A complex interplay: cognitive behavioural therapy for severe health anxiety in Addison’s Disease to reduce emergency department admissions

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Abstract

Objectives: Addison's Disease is a rare chronic illness caused by adrenocortical insufficiency, commonly treated with synthetic hormones. Due to the pivotal role of the regulating hormone cortisol in Addison’s Disease, there is a common symptom overlap between the presentation of anxiety and adrenal crisis. Previous literature has identified the prevalence of anxiety and depression in endocrinological disorders, however there is a paucity of research examining the complex interplay between Addison’s Disease and anxiety. This paper describes a single case treatment of a patient with severe health anxiety and co-morbid Addison’s Disease who frequently attended and were admitted to the Emergency Department. The aims of the study were to establish if standard cognitive behavioural therapy for health anxiety in Addison’s Disease can lead to a reduction in psychological distress, and whether this approach is an effective intervention for the reduction of Emergency Department admissions.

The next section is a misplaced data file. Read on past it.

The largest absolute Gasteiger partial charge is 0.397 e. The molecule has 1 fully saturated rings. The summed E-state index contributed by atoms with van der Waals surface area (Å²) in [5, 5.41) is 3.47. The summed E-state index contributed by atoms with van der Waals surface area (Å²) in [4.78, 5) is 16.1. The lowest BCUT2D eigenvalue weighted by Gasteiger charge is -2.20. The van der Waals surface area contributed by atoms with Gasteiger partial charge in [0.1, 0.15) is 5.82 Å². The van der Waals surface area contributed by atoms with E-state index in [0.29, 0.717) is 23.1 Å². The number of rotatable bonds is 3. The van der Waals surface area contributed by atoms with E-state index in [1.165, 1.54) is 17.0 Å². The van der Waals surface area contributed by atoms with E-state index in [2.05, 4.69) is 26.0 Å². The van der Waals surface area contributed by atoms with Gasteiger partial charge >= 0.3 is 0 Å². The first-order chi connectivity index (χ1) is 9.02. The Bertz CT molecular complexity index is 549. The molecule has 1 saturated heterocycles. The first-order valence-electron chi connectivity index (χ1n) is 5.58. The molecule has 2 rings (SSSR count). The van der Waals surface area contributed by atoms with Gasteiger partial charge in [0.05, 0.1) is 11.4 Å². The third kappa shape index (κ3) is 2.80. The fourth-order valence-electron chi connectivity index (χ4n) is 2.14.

Method: A single case design was used, with pre and post measures of health anxiety, general anxiety and depression. Data on Emergency Department admissions prior to and following treatment were used to assess change in this domain.

Results: Reliable and clinically significant reductions were seen across all measures, from severe to sub-clinical levels. There was a complete amelioration of Emergency Department admissions in the 12 months following completion of treatment.

Conclusions: This preliminary study provides a sound rationale for further research into Addison’s Disease complicated by anxiety. Findings support the clinical utility of the cognitive behavioural therapy model for complex presentations of Addison’s Disease, offering a potential treatment option where anxiety is elevated and interfering with self-management and leading to high levels of health service use.
Original languageEnglish
Pages (from-to)419-426
JournalBehavioural and Cognitive Psychotherapy
Volume45
Issue number4
Early online date9 Apr 2017
DOIs
Publication statusPublished - Jul 2017

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